Remove Strawberry Mulch
Check strawberry plants for signs of new growth. As soon as you see sprouts, remove any straw mulch you applied as winter protection, moving it into the rows to control weeds. Apply a topdressing of compost around the plants, then reapply a thin layer of straw to keep developing berries off the ground.
Prune Crape Myrtles
Crape myrtles can be grown as single or multistemmed small trees or allowed to become shrubby, depending on how you choose to prune. The multistemmed, small tree form is probably the most popular and versatile form. Prune crape myrtles with a light hand, removing inward-growing branches and sucker growth around the base. This allows the tree to develop its natural graceful form.
Remove tattered leaves from liriope plants growing among other perennials. If you have a large planting used as a ground cover, set your mower blade on high and mow right over it all. Attractive new foliage will soon hide the stubs.
Plant asparagus crowns in an 8-inch-deep trench that is wide enough to accommodate the root system of the crowns. For each plant, create a small mound of soil and spread the roots over the mound, taking care that the buds are pointing upward. Cover the crowns with 2 inches of soil. As the plants grow, continue pulling the soil around the plants until the trench is filled. Don't harvest any spears this first year. You can take a few next year, but it's best to wait until asparagus plants are at least three years old before beginning to harvest in earnest.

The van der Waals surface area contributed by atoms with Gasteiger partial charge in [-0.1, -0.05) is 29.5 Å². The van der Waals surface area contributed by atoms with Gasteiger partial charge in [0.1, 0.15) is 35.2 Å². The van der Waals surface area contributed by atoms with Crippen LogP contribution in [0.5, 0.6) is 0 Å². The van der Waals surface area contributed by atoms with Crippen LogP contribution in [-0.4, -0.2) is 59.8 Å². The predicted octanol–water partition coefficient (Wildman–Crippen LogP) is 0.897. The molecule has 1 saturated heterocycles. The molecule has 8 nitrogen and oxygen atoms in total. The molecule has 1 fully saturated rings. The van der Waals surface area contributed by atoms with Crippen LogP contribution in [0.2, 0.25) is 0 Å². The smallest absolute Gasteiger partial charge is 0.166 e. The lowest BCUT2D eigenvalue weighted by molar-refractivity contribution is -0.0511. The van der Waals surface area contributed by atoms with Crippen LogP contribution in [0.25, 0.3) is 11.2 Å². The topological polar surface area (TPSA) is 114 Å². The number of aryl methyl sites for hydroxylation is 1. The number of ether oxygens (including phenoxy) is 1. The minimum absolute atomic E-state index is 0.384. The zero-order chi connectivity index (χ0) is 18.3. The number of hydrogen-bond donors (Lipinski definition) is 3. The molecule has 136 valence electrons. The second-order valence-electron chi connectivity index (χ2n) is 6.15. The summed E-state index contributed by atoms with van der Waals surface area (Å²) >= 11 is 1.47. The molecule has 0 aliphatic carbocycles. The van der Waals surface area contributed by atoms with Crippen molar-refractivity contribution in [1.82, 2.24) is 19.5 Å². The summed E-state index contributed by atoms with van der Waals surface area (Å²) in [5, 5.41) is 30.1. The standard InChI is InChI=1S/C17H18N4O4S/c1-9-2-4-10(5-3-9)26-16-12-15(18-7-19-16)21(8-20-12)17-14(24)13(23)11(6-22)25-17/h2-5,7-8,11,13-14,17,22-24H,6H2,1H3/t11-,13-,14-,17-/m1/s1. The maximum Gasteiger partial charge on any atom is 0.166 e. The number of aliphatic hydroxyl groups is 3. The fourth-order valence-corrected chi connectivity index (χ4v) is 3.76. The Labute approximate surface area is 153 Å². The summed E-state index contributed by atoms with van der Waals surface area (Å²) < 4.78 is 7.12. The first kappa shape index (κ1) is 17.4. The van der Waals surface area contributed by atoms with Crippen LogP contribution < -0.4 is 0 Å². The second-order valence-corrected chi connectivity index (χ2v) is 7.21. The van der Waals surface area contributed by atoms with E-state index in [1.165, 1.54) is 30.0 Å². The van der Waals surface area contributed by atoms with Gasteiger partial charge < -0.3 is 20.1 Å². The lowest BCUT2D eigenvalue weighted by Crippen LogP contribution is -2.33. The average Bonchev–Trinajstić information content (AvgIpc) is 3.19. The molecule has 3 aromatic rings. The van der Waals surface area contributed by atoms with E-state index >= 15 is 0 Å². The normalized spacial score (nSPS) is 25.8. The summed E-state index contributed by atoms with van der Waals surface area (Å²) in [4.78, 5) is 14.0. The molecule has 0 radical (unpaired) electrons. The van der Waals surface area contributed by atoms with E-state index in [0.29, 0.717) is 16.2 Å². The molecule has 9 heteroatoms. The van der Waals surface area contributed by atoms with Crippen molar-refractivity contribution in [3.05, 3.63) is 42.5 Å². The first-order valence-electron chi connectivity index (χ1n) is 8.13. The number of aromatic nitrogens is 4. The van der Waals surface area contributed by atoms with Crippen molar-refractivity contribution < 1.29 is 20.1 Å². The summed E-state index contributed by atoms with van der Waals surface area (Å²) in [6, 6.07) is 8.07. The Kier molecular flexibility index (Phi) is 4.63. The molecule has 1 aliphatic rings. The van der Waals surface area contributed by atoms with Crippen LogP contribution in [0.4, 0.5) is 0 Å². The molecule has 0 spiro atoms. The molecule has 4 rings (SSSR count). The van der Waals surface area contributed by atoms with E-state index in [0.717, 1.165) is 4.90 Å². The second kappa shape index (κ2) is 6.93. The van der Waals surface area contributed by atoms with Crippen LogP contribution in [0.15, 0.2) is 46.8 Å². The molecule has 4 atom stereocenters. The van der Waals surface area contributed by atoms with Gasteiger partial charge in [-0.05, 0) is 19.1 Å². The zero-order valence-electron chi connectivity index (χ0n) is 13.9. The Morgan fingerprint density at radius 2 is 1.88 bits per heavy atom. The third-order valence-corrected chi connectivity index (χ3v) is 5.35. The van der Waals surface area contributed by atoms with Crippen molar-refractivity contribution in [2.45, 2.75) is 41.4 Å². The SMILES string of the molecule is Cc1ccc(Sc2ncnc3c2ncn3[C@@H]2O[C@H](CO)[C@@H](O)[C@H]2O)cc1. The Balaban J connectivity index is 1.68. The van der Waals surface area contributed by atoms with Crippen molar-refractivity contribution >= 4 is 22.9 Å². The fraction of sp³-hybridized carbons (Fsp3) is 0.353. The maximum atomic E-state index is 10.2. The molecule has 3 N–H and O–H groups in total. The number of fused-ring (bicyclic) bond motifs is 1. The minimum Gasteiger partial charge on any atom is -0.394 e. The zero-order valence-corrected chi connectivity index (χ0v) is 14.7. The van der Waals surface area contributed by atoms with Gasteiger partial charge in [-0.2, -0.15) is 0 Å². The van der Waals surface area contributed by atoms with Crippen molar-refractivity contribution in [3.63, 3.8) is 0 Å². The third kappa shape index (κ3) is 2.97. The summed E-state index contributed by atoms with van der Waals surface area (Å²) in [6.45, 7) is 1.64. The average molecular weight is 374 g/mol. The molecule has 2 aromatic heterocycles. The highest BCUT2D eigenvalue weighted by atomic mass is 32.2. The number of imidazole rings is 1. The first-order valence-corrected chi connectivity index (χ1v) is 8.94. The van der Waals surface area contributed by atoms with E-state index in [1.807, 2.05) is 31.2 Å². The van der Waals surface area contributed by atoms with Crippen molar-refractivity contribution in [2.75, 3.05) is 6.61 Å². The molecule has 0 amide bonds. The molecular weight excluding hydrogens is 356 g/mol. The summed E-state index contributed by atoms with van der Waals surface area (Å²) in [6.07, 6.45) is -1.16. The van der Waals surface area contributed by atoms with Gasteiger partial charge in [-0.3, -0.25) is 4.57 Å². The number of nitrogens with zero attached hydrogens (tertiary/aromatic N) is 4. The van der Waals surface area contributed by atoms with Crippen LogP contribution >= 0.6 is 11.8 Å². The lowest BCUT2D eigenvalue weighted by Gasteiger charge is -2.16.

Leave Spring Bulb Foliage
No gardener likes the look of dying bulb foliage, but it's important to let it die back naturally so the leaves can photosynthesize and replenish the nutrients stored in the bulbs. Remember, the bulbs must have the energy to remain dormant underground for the next ten months so they can resprout next spring. Once the foliage has completely yellowed, it's safe to trim it back. Consider planting daylilies or other early-emerging perennials to hide the declining foliage.